Old 11-21-2020, 09:26 AM
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One thing that sometimes works in my boat (you'll have to see for yourself in yours) is to head for an incoming wake at about that 45 degree angle and make a slight turn away from it as I go through it. Seems to allow the boat to cut through the wake better than just going straight through it. It is a really gentle turn, nothing evasive or anything. Depending on the wake and the angle, slowing down usually helps.

Of course, all wakes are different and all boats are different and an approach that works for one will not work for them all.

Last edited by Steelers0355; 11-21-2020 at 01:46 PM.
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Old 11-21-2020, 10:26 AM
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Sounds like you are doing good. Take it slow and go at your own pace. Over time you will learn to become more comfortable with the boat, and learn how fast you can go over wakes, as well as how low an approach angle you can get away. You will also get a feel for what is uncomfortable vs what is safe. For instance, we rarely get a day in the sound where the chop makes it unsafe, but there are a lot of days I just don't want to be out there. Definitely learn to trim your boat appropriately (both motor trim and trim tabs). It will help tremendously with the chop.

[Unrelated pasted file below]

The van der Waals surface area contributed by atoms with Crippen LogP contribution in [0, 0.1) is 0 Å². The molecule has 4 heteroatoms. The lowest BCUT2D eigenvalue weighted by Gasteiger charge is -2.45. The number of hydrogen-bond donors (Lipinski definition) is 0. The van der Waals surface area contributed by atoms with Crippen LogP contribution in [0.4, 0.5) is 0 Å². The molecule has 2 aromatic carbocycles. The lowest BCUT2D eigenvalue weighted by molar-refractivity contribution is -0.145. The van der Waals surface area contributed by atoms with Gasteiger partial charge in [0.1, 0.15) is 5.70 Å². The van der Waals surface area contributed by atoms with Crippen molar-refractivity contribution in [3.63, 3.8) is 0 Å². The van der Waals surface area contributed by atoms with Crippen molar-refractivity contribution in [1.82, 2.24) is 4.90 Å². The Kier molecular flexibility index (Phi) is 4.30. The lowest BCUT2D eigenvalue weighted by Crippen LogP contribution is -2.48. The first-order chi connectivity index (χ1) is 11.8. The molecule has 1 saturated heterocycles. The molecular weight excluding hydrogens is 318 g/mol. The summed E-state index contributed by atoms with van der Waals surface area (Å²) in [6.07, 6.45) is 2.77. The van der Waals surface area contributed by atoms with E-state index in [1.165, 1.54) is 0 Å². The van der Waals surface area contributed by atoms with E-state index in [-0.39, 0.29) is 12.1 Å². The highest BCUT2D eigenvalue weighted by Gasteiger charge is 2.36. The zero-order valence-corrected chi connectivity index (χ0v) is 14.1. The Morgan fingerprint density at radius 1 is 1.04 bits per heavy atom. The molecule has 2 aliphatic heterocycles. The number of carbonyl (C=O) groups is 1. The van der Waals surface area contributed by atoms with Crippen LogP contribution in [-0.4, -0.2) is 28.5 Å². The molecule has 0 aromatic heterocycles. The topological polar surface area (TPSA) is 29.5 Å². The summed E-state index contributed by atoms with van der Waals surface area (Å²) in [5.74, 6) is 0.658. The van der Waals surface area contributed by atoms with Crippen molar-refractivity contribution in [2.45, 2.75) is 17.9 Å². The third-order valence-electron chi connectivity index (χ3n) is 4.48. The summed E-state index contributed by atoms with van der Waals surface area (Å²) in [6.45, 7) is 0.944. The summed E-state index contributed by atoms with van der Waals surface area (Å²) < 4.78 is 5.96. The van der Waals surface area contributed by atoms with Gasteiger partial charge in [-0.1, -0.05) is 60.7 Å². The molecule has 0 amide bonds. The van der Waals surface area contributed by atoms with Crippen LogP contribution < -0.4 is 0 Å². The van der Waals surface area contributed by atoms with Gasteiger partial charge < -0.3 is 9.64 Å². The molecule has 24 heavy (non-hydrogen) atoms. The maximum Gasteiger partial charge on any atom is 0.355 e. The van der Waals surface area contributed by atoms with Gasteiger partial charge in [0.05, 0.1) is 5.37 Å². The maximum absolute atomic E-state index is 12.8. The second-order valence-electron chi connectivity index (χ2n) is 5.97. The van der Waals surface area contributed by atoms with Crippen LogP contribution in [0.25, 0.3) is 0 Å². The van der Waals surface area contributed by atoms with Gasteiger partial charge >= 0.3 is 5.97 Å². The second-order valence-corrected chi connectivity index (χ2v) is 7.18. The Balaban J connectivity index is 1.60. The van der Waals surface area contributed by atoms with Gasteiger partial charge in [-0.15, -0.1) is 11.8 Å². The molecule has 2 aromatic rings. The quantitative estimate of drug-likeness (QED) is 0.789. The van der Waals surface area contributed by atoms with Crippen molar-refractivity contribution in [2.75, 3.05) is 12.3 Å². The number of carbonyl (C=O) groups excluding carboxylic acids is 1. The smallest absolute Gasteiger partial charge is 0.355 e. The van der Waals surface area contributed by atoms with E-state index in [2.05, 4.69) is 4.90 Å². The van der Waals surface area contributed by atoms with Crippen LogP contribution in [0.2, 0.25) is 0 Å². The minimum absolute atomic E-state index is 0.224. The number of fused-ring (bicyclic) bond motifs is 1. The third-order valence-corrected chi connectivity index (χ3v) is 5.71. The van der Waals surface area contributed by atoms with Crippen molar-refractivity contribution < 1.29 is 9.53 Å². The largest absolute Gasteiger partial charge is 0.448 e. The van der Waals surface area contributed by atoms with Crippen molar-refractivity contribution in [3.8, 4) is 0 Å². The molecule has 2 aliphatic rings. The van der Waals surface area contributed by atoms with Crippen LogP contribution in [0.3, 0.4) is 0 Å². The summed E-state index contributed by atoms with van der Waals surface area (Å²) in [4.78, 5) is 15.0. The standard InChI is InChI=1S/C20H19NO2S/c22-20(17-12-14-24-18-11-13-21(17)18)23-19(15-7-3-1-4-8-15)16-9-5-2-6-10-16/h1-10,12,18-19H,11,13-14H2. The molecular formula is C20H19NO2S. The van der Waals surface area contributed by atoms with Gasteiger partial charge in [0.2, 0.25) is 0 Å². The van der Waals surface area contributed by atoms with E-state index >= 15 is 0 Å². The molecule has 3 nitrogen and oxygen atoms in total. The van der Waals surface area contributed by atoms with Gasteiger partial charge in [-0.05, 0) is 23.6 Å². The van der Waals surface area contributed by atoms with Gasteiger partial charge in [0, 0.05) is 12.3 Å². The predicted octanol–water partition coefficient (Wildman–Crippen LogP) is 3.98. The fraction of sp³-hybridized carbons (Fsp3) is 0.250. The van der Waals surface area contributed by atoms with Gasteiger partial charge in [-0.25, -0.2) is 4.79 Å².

I am in Clearwater Beach, so we share the same boating area. Feel free to message me if you have any questions on the area or could use any tips. Its a great place to boat - sandbars, tons of free docks for dining and beach access, good fishing. One recommendation is to be careful about staying in the channels until you learn where all the shoals and oyster bars are. Some are just outside the channel (east of red markers when heading north to Dunedin causeway for example) and can definitely ruin your day. Entrance to Anclote river is another one to pay attention to. We will have some big negative tides soon. Driving around on these ultra low tides is a great way to get the lay of the land.
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Old 11-21-2020, 06:55 PM
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See if the Coast Guard Auxiliary in your area offers boating courses. You'll get a good start on a lot of practical info and proof of the course could reduce your insurance premiums.
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Old 11-21-2020, 07:23 PM
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Originally Posted by obx_77 View Post
See if the Coast Guard Auxiliary in your area offers boating courses. You'll get a good start on a lot of practical info and proof of the course could reduce your insurance premiums.
ditto that. If the Auxiliary is not available in yoru area check out the US Power Squadron Courses. Plus your state probably has an on-line free boating course. https://www.stateofflorida.com/boating-course/